The Na/GloPoWriMo Interview with Peter Davis
Peter Davis’ newest book of poetry, Band Names & Other Poems, has just been published by Bloof Books. His previousl collections are books of poetry are Hitler’s Mustache, Poetry! Poetry! Poetry!, and TINA, also published by Bloof. His music project, Short Hand, has released 9 records, from 2005’s Good Enough to 2018’s ill fish. He lives in Muncie, Indiana with his wife and kids and teaches at Ball State University.
1. Why did you start writing poetry? Why do you still?
It’s basically just for a lack of knowing what else to do. It’s hard to be a person in this world and to know how to spend your time and what to do with your own weird little life. I think I have a strong desire to express what’s happening in my mind/body/life, but I also feel like it’s really, really hard to identify (with words or sounds or pictures or anything) exactly what needs to be expressed. So, I try to figure that out and poetry is one of the ways I go about that.
2. What is the best piece of writing advice you’ve gotten? The worst?
This is an interesting question. Off the top of my head, I can’t think of much writing advice I’ve
gotten, good or bad, even though I know I’ve gotten tons of it. I’ve had some really terrific
teachers at different points in my life but in all cases I think their example was more important
than their advice. The more I think about it: I think the worst idea I ever received was that
writing should be “authentic,” as if it were possible to NOT be yourself, as if it were possible to
truly escape yourself. If only! The best writing advice is when Frank O’Hara writes that you
should just “go on nerve.”
3. How did your new book come into being?
For many years one of my favorite things to do is to find band names in the regular course of language. For instance, just in that last sentence there could be “For Many Years,” “Many Years One,” “Names in the Regular” “The Regular” “To Do Is To,” “Regular Course,” “Of Language,” etc. etc. (and that’s not even beginning to remix any of the words in that sentence!) I think of really good names as being like little poems. One day (during National Poetry Month coincidentally) I wrote a list of about fifty band names. It was easy and fun. It occurred to me that I could write an infinite number of “good” band names—that in this universe there is room for endless bands and band names. I thought, could you really write an infinite number of good band names? And how many would I have to write to prove to myself that I really could go on forever, to prove it could just keep going and going and going? I settled on the number 10,000. But I wrote a few more than 10,000. Closer to 10,050. Those last fifty or so were just me showing off to myself.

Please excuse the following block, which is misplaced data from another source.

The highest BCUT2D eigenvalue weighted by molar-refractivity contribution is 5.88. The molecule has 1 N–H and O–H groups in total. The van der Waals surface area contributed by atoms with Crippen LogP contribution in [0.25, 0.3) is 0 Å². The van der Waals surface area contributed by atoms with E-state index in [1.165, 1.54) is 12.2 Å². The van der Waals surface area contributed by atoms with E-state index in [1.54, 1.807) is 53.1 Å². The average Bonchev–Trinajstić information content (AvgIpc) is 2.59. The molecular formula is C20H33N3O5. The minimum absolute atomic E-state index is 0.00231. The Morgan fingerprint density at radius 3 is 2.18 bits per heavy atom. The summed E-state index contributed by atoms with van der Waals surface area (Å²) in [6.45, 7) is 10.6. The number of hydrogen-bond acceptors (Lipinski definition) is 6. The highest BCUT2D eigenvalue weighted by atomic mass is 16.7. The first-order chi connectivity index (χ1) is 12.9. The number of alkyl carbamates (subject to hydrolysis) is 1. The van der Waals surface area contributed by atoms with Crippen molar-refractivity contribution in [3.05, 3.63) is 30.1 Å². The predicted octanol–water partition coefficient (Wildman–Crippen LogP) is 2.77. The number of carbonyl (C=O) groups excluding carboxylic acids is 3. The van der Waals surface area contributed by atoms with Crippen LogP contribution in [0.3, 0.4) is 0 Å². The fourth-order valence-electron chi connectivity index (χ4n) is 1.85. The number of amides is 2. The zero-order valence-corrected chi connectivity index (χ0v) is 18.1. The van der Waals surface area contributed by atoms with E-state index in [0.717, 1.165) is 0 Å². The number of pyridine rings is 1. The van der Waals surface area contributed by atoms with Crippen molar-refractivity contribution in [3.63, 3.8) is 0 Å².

4. Is there a generative prompt, practice or ritual that you find particularly helpful, or that you would recommend to students, friends, or other poets?
As a generative prompt, a person could look through this interview (or anything!) for potential band names. (For instance, in that previous sentence there could be “Generative Prompt,” “A Person Could,” “Could Look,” “Look Through,” “This Interview,” “Or Anything” “Anything for Potential,” etc. etc.) Then/or, a person could just spend some time writing band names. For me it seemed about right to write about 10,000 band names. As a practice or ritual, a person may (or may not) want to write quite a bit more, or quite a bit less, than that. For me it was helpful in the sense that now I no longer wonder about whether I could go on forever or not. Having said that, I’m not sure I’d recommend this to students, friends or other poets. I guess it all depends on how much fun you’re having while you’re doing it — on how much you enjoy making tiny poems.